If you are going to compare readings from an instrument over time, it must be perfectly still, not being held. Moving an instrument around may produce different readings because environmental variables do vary from place to place. It does not mean they are actually varying over time.

Some instruments are even sensitive to the direction they are pointing! An infra-red thermometer measures the temperature of the nearest surface it is pointing at. If the thermometer is pointed by its user in another direction, it may find another cooler or hotter surface and so the reading might change, even though the overall temperature in the room has remained the same. Single axis EMF meters may also change reading with direction, even though the field remains unchanged.

Another habit that can causes spurious readings is turning instruments on and off during a monitoring session. Instruments take time to settle down to a steady reading after first being turned on. So if you 'ask a question' and then turn an instrument on, you cannot rely on the reading for a little while. And readings during this 'settling period' may be different each time you turn the instrument on.

Even if instruments ARE static and not hand held, there are lots of causes of changes in readings that are nothing to do with the paranormal. An electrostatic meter or the similar negative ion detector, for instance, will be sensitive to any changes in static electricity which could simply be caused by someone moving around nearby.

This latest phase of using instruments in ghost investigations is the least useful yet. If someone gets a positive result it could be any one of a number of natural causes. If they get a negative result, the user may simply conclude there is no ghost nearby or they are not being cooperative! Either way, it tells us pretty much nothing about what causes people to experience haunting phenomena or see ghosts.

6 April 2011: A shadow across the sun and trained observers

Suddenly it's warm and sunny here in England. But then came a shadow from nowhere lasting less than a second! What was that, I wondered? It turned out to be a plane going in front of the sun momentarily. It's quite unusual to see such shadows as the plane needs to be quite low to produce an observable shadow on the ground. But it DOES happen and it could be puzzling if you didn't notice the plane noise. This could happen if there was lots of other noise going on. All a bit far fetched? Well, it happened and I've even noticed shadows from large birds sweeping mysteriously across the ground on sunny days! Someone else might have reported such incidents as paranormal. This is how coincidences turn into paranormal incidents!

What I really wanted to talk about was 'trained observers'. I've often wondered what one is and whether it is really possible to train a person to observe better than someone else. It is often said that scientists are trained observers. However, it is not a formal part of scientific training (at least not in my day). Rather, I think you pick up information during scientific training that allows you to 'read' certain situations. It does not necessarily give you acute perception or incredible attention to detail though I suspect that science may tend to attract people who have such abilities naturally. Many a scientific discovery came from noticing a detail no one else had.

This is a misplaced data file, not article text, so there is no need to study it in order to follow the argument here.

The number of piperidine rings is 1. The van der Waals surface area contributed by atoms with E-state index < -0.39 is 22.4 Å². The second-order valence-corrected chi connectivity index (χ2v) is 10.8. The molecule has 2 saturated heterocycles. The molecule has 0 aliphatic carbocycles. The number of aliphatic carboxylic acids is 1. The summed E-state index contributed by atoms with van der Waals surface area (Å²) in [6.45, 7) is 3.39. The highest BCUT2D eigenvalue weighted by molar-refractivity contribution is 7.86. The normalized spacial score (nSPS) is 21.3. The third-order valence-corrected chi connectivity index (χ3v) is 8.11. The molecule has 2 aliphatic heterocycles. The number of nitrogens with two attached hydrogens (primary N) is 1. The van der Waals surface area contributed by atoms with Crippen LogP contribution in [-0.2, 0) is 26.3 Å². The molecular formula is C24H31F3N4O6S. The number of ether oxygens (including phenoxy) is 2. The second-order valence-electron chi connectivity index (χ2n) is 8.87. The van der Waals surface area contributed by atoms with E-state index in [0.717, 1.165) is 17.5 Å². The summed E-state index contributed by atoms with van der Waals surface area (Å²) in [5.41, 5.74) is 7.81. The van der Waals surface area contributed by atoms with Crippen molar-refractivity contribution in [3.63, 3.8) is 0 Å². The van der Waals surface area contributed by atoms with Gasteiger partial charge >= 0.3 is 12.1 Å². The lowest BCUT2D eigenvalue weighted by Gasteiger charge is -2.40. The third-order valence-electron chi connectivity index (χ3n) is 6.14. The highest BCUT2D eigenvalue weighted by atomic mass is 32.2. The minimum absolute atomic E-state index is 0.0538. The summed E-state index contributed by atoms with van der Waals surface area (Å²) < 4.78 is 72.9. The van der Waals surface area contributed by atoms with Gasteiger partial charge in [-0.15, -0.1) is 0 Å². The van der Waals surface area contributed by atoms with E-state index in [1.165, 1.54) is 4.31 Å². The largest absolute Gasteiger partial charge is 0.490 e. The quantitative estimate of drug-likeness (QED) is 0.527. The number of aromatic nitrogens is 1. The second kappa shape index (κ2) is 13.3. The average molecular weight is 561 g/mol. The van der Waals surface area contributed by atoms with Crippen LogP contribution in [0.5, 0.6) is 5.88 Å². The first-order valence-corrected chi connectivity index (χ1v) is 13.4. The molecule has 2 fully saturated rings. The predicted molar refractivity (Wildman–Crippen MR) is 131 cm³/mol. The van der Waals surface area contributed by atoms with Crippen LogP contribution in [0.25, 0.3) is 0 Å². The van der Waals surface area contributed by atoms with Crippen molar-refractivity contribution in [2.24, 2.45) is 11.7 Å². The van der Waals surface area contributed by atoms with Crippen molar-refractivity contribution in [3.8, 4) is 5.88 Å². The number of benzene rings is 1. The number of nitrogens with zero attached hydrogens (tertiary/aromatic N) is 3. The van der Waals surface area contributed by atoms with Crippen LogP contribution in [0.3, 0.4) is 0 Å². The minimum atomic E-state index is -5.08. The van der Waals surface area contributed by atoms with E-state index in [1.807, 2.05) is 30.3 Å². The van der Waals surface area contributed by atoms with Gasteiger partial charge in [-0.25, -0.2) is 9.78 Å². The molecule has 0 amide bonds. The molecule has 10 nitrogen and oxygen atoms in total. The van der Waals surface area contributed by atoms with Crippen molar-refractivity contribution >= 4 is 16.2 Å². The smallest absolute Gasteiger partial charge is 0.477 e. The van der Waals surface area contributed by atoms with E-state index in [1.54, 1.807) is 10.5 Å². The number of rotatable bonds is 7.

So, I guess being a trained observer is about knowing what to look for in any given situation. So, for instance, a meteorologist wanting to forecast the weather, without any outside information, would check the sky (cloud cover, type of clouds, speed of cloud movement, cloud formations, etc), wind direction and speed, signs of recent precipitation, local relief (mountains, valleys, plains etc) to come up with a reasonable local forecast.

So why am I talking about this? Well, when people relate anecdotal evidence about paranormal phenomena, the mention of a witness being a 'trained observer' always makes it sound much more impressive. But I'm not so sure. If my analysis of what makes a trained observer is true, they are only likely to be better observers of a situation where their training is relevant. Our meteorologist, for instance, may look at the strata in an exposed rock formation with as little understanding as any other non-geologist.

Saying a trained observer has witnessed a UFO, for instance, is only really impressive if they are an astronomer. And a meteorologist. And an aviation expert. And an ornithologist. And an atmospheric physicist. And maybe a few other things, such as a neuroscientist specialising in perception!

Can there such a thing as a 'generalised' trained observer? Given the breadth of knowledge and depth of experience that would be required, I really doubt it.

So, unless I've got this whole 'trained observer' thing completely wrong, I don't think it should be counted as important unless the training is relevant to what was being observed. And even trained observers are still subject to misperception and hallucination in suitable circumstances.

This does not mean that all witnesses are equal. However, we do need to be careful before assuming that being a 'trained observer' lends any greater weight to a witness's evidence. It would be good to ask what the observer is trained in observing first. I suspect that the best general training a paranormal witness could have is in the ability to spot misperception and hallucination!